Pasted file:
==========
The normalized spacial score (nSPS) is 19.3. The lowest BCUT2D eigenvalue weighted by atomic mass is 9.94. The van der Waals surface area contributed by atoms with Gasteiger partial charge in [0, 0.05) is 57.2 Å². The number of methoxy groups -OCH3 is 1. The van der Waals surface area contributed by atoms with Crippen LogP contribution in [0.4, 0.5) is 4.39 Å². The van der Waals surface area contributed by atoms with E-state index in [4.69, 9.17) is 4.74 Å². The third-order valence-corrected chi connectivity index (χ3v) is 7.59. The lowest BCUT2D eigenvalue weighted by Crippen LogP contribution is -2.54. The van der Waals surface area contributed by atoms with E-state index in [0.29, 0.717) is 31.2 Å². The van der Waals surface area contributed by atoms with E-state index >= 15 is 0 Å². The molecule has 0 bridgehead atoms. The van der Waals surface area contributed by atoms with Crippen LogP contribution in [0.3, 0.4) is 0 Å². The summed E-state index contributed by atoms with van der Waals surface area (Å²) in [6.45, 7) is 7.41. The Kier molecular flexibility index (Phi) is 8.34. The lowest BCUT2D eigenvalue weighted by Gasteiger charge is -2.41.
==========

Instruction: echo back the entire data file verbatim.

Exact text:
The normalized spacial score (nSPS) is 19.3. The lowest BCUT2D eigenvalue weighted by atomic mass is 9.94. The van der Waals surface area contributed by atoms with Gasteiger partial charge in [0, 0.05) is 57.2 Å². The number of methoxy groups -OCH3 is 1. The van der Waals surface area contributed by atoms with Crippen LogP contribution in [0.4, 0.5) is 4.39 Å². The van der Waals surface area contributed by atoms with E-state index in [4.69, 9.17) is 4.74 Å². The third-order valence-corrected chi connectivity index (χ3v) is 7.59. The lowest BCUT2D eigenvalue weighted by Crippen LogP contribution is -2.54. The van der Waals surface area contributed by atoms with E-state index in [0.29, 0.717) is 31.2 Å². The van der Waals surface area contributed by atoms with E-state index >= 15 is 0 Å². The molecule has 0 bridgehead atoms. The van der Waals surface area contributed by atoms with Crippen LogP contribution in [0.3, 0.4) is 0 Å². The summed E-state index contributed by atoms with van der Waals surface area (Å²) in [6.45, 7) is 7.41. The Kier molecular flexibility index (Phi) is 8.34. The lowest BCUT2D eigenvalue weighted by Gasteiger charge is -2.41.